# Expression of an object and its image onto a screen with two lens?

• Violagirl
Then use the thin lens formula again to obtain the final image distance. Remember that the corrective lens is weaker, so its focal length is larger (negative) than the objective lens. In summary, the focal length of a corrective lens used in conjunction with a fixed lens can be found by using the thin lens formula twice, with the negative of the image distance of the objective lens as the object distance for the corrective lens. This accounts for the corrective lens being "weaker" than the objective lens.

## Homework Statement

Formulate an expression that gives the focal length of a corrective lens, to be used in conjunction with a fixed lens. You may assume that both lenses are on the same plane, i.e. that they are very close together. The corrective lens should allow an object at a specified distance from the lenses to produce an image at a specified distance from the lenses. You may assume that the corrective lens is “weaker” than the other lens, i.e. |f0| < |fc|.

## Homework Equations

Assuming they are both thin lenses:

Thin lens equation:

1/do+1/di = 1/f

(1/object distance + 1/image distance = 1/focal length)

## The Attempt at a Solution

So I have to derive this equation myself and I'm really lost on where to start. I tried to draw out a good picture of the situation but am still confused. Do I want to start with the thin lens equation as my starting out point?

#### Attachments

• image distance with two lens.jpg
12.4 KB · Views: 426
Last edited:
I think you should assume that the objective is a converging lens and the corrective lens is a diverging lens. The diverging lens can then form a virtual image of the object at a slightly offset position for the objective thereby shifting the final image slightly to the "correct" position. The two lenses are in close proximity. So the problem suggests that you assume that they are in the same location.

Last edited:
Hi, thanks so much for your response! I got the derivation wrong before so hoping to try again with figuring this out.

So I'll use fo for the objective lens (convex) and fc for the corrective lens (concave).

I eventually need to redrew my ray diagram, but if I have an object and the objective lens a distance (do) from it with the image a distance of (di) from the objective lens, I believe I would get:

1/do + 1/di = 1/fo

Using this, I can find where image one (di) will be:

1/do - 1/fo = 1/di

For the second image, I can have the distance between the objective lens and the corrective lens be a distance (x) from each other and that the second image forms at a distance (di2) from the corrective lens:

1/di2 = 1/fc - 1/x

So using the equations:

1/do - 1/fo = 1/di

1/di2 = 1/fc -1/x

I can predict the image distances (di1 and di2) of the object. Does this sound correct?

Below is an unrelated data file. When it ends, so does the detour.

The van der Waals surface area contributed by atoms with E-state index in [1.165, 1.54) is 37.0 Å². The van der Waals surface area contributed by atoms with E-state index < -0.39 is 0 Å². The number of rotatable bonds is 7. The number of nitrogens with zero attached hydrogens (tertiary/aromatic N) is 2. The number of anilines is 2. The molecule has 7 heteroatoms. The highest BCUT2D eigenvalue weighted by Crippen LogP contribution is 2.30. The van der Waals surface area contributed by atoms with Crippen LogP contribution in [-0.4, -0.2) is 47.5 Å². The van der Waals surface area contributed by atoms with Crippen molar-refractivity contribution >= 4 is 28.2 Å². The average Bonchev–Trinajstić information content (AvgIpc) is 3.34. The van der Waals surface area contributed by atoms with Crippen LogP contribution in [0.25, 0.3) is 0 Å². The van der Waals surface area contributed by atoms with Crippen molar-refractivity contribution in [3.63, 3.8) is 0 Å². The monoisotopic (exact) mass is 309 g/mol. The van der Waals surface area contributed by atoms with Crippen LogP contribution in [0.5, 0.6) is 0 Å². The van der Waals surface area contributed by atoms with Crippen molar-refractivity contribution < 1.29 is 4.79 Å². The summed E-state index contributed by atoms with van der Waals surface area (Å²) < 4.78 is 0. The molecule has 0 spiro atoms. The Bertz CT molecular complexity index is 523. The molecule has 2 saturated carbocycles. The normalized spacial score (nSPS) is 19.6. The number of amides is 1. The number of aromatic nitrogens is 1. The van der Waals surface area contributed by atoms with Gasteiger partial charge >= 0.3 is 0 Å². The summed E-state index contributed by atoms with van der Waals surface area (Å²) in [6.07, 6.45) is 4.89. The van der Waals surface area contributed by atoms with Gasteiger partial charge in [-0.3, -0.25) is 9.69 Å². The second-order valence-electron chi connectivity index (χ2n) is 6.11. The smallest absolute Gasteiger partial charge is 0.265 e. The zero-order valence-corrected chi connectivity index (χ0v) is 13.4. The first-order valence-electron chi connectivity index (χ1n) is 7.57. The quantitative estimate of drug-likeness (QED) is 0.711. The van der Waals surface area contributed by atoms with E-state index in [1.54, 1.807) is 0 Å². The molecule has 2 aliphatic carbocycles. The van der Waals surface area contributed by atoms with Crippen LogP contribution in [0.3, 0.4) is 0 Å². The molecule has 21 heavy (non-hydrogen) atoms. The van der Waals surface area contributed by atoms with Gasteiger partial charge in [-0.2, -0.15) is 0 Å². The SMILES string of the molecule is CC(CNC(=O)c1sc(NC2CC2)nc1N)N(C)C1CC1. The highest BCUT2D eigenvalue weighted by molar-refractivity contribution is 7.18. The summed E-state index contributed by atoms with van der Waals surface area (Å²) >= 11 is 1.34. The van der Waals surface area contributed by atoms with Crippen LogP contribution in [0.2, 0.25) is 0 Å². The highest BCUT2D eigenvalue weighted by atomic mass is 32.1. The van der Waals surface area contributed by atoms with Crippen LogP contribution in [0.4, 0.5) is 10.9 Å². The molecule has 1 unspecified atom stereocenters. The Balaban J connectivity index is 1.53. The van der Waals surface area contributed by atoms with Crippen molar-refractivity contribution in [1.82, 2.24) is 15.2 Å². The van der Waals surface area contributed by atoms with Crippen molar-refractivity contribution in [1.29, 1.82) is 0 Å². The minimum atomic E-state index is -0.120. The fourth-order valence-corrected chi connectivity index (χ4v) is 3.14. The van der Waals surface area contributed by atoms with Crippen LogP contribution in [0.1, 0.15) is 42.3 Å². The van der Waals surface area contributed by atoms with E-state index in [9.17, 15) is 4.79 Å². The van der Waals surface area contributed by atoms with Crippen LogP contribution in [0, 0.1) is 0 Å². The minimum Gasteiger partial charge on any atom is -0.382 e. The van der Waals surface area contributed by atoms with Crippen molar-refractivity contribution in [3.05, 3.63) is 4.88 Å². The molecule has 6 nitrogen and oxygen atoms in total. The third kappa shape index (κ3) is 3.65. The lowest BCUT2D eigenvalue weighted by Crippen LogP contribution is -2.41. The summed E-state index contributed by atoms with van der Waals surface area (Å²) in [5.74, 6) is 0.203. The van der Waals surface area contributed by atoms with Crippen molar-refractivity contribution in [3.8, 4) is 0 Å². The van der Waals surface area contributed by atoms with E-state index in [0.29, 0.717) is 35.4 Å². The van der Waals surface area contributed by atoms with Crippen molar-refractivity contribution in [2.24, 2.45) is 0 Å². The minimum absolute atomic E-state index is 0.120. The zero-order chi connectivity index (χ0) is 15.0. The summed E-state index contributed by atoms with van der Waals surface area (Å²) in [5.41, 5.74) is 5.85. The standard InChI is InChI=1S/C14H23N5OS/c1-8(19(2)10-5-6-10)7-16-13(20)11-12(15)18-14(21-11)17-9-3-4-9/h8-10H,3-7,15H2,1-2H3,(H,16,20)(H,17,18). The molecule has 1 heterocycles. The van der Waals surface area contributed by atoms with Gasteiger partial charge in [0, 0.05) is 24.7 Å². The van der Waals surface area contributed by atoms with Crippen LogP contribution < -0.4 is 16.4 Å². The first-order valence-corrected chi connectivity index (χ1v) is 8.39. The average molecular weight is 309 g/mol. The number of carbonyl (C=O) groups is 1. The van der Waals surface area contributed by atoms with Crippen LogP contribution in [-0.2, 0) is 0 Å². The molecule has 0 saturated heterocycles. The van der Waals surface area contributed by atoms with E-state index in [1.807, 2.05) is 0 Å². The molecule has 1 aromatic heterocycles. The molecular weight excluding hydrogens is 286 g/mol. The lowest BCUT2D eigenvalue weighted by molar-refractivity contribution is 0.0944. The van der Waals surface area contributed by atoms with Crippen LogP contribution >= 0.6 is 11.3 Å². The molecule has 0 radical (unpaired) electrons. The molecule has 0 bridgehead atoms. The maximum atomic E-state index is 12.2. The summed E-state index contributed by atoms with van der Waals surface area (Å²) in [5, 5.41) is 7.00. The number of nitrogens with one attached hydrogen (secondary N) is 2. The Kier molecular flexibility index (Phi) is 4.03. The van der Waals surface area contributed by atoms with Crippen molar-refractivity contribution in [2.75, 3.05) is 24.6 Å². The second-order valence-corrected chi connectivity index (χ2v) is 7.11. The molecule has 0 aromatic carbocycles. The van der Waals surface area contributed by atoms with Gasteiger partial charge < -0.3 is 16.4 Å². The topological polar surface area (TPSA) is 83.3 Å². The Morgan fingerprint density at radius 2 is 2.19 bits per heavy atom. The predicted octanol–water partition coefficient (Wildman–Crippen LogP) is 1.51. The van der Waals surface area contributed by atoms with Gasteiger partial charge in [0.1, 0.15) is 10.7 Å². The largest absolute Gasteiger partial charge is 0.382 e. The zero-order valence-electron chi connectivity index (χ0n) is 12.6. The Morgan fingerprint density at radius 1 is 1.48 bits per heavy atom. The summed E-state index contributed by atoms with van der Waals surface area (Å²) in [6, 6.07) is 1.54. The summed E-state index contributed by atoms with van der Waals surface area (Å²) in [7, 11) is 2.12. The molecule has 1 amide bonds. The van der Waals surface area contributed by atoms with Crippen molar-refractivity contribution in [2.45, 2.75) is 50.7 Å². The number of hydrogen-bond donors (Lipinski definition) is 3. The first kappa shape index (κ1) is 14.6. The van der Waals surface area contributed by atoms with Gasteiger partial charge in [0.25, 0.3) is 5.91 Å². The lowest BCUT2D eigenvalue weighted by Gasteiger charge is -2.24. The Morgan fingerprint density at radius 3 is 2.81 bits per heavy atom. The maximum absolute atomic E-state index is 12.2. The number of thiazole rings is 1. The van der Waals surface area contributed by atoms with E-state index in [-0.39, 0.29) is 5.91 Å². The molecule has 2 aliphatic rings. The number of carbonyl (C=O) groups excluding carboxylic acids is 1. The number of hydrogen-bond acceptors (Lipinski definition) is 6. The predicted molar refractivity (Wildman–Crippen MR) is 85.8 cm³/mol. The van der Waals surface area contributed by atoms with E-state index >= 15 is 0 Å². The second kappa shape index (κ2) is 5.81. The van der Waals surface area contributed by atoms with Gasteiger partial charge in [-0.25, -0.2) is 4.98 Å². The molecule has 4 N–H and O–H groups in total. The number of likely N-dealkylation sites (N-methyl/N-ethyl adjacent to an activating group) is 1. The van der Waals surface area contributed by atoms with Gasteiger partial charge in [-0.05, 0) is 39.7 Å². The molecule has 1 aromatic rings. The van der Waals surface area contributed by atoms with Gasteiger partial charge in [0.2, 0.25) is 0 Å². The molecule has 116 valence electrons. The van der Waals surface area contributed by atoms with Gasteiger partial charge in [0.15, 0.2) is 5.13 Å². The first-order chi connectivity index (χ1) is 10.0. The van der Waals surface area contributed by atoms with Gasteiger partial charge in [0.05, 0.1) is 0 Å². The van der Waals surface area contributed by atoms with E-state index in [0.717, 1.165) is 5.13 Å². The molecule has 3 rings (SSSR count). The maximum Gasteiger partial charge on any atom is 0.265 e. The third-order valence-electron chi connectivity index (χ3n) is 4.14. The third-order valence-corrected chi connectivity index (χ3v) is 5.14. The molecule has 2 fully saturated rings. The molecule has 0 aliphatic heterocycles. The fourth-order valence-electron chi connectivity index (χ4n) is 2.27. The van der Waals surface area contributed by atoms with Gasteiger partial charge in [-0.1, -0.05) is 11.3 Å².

I really wish I didn't throw my derivation away... anyway.

Your second equation is not correct.
At the point where you start talking about x things really get unclear.
The lenses are virtually on top of each other so you should assume that they are at the same position.
You can then continue by using the image distance of the objective lens as the object distance for the corrective lens. This object distance should be made negative - here I am assuming that the original object is outside of the focal point of the objective lens - though since it is on the "wrong" side of the corrective lens.

Last edited:
Basic_Physics said:
I really wish I didn't throw my derivation away... anyway.

I wasn't sure what you meant by your first statement but I apologize if you felt your time was wasted...:/

Thank you for looking at it again. I redrew my diagram to try to show both lenses in closer proximity to one another. I'm also making so that fo and fc are equal to one another.

So if fo = fc, then would my equation just be:

1/do + 1/di = 1/fo

From there then, I get for image distance:

1/do - 1/fo = 1/di

New diagram is attached.

Thank you again.

#### Attachments

No. It is just I did the formula derivation on paper but threw it away when you didn't come back, so now I have to do it again. I also did it the other way round, that is started with the corrective lens but, no problem, let's try it the other way round.

fc is not equal to fo, they are different lenses. The original problem statement also states that the corrective lens have a longer (negative) focal length than the objective (positive) lens.

Continuing with your derivation - this image distance now becomes the object distance for the corrective lens. You should just make it negative since the image is on the right-hand side of the corrective lens, if we assume that the original object is outside of the focal length of the objective lens. Keep in mind that the lenses are on top of each other, so there are no extra distance to take into account.

Oh I see. Sorry about not responding back earlier on, I think I thought I had figured it out but did it wrong after getting feedback from it earlier this week. I'm here to stay now though until I have it solved! Thank you again.

So I think I'm still lost on this. I do see now that fo needs to be less then fc, so fo < fc. I'm wondering if I will apply the thin lens equation for both lens and then put them together but making it so that fo is less then fc?

1/do + 1/di = fo-fc ?

So then, solving for di:

1/do + 1/fc - 1/fo = 1/di?

You were on the right track before. Use the thin lens formula to obtain the image distance of the objective lens. The negative of this becomes the object distance for the corrective lens.